Catch A Vulture By The Toe

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Vulture researcher Corinne Kendall reports on a week spent trapping and satellite tagging vultures in Tanzania.

Just the Facts: African Vultures

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Vultures are found on every continent except Australia and Antarctica. Learn more facts about these very interesting birds.

Photo Gallery: African Vultures

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The various species of African Vultures are part of a larger group of species known as “Old World” vultures. They in fact bear little genetic similarity to “New World” vultures found in North and South America. All vulture species play very important roles in the health of their respective habitats.

African Vulture Research: October 2015 Update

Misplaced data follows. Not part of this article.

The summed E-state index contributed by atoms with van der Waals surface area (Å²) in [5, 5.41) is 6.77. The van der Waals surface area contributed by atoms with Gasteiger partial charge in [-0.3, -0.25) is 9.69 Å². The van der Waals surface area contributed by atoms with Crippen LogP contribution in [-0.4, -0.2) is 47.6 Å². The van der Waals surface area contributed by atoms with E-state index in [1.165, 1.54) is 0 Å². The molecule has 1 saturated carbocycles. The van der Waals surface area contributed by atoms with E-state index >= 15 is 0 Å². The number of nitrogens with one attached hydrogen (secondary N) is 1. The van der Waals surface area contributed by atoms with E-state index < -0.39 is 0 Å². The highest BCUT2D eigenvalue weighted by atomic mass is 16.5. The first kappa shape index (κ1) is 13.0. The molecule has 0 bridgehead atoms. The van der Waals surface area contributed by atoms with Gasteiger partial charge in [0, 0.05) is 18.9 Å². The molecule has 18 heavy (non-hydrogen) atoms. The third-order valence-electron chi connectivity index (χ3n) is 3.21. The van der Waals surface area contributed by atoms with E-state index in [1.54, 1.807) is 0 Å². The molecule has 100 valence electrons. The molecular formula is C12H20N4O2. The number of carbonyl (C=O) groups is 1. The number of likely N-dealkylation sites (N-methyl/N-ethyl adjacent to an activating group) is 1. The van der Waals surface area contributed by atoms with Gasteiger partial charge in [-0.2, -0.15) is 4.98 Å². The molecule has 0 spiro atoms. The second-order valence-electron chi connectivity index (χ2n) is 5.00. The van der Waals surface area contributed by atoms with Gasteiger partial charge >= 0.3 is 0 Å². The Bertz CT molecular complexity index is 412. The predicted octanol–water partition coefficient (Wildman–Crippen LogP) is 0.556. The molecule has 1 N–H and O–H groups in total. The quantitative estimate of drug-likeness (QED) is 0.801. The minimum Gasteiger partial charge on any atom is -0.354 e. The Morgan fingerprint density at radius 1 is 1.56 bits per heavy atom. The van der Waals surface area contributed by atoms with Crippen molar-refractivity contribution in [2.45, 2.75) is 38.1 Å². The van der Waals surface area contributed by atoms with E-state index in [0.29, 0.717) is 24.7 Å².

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Researchers have placed satellite telemetry tags on two vultures near two national parks in Tanzania. These tags will allow the researchers to track the vultures for about twelve months and, in doing so, to gather important information about their movement, mortality, and breeding.

African Vulture Research

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Vultures play a critical role in any landscape where they are found and, in fact, often serve as indicators for the quality of a particular habitat. Human actions, however, are having a significant impact on vulture populations around the world.

African Vulture Research: 2014 Summary

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Using road surveys, researchers continue their work focused on vultures located in two national parks in Tanzania. Conclusions about vulture movements in that region of Africa leads the researchers to a decision to initiate satellite telemetry studies.

African Vulture Research: 2013 Summary

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Researchers working in two national parks in Tanzania used a variety of methods to begin a project focused on understanding, and better protecting, vultures and other scavenging birds.